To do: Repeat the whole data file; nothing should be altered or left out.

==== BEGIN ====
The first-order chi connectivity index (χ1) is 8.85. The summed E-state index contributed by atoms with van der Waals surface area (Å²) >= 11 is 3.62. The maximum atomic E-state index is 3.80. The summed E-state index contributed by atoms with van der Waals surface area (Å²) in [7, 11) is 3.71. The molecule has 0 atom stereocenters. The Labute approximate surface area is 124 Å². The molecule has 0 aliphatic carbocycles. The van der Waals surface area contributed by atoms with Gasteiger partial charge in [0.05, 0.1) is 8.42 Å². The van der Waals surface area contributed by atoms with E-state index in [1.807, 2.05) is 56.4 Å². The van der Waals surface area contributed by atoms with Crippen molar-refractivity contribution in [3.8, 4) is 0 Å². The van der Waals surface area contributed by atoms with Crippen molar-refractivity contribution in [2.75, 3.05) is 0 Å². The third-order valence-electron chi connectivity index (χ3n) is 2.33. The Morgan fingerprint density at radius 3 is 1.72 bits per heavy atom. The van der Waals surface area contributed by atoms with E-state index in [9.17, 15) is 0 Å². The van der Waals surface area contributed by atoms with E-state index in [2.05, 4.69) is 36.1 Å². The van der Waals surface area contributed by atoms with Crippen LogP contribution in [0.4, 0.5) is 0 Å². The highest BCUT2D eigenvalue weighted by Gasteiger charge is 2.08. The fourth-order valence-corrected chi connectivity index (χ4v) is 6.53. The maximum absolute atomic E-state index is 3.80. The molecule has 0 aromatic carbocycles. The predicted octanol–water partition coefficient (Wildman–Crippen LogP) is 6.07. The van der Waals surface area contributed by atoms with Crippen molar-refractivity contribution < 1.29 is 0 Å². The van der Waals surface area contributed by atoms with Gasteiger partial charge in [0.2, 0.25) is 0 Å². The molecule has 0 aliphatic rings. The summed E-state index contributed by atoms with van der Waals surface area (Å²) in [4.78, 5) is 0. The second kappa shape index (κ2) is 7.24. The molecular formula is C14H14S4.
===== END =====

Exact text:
The first-order chi connectivity index (χ1) is 8.85. The summed E-state index contributed by atoms with van der Waals surface area (Å²) >= 11 is 3.62. The maximum atomic E-state index is 3.80. The summed E-state index contributed by atoms with van der Waals surface area (Å²) in [7, 11) is 3.71. The molecule has 0 atom stereocenters. The Labute approximate surface area is 124 Å². The molecule has 0 aliphatic carbocycles. The van der Waals surface area contributed by atoms with Gasteiger partial charge in [0.05, 0.1) is 8.42 Å². The van der Waals surface area contributed by atoms with E-state index in [1.807, 2.05) is 56.4 Å². The van der Waals surface area contributed by atoms with Crippen molar-refractivity contribution in [3.8, 4) is 0 Å². The van der Waals surface area contributed by atoms with Crippen molar-refractivity contribution in [2.75, 3.05) is 0 Å². The third-order valence-electron chi connectivity index (χ3n) is 2.33. The Morgan fingerprint density at radius 3 is 1.72 bits per heavy atom. The van der Waals surface area contributed by atoms with E-state index in [9.17, 15) is 0 Å². The van der Waals surface area contributed by atoms with E-state index in [2.05, 4.69) is 36.1 Å². The van der Waals surface area contributed by atoms with Crippen LogP contribution in [0.4, 0.5) is 0 Å². The highest BCUT2D eigenvalue weighted by Gasteiger charge is 2.08. The fourth-order valence-corrected chi connectivity index (χ4v) is 6.53. The maximum absolute atomic E-state index is 3.80. The molecule has 0 aromatic carbocycles. The predicted octanol–water partition coefficient (Wildman–Crippen LogP) is 6.07. The van der Waals surface area contributed by atoms with Crippen molar-refractivity contribution < 1.29 is 0 Å². The van der Waals surface area contributed by atoms with Gasteiger partial charge in [0.2, 0.25) is 0 Å². The molecule has 0 aliphatic rings. The summed E-state index contributed by atoms with van der Waals surface area (Å²) in [4.78, 5) is 0. The second kappa shape index (κ2) is 7.24. The molecular formula is C14H14S4.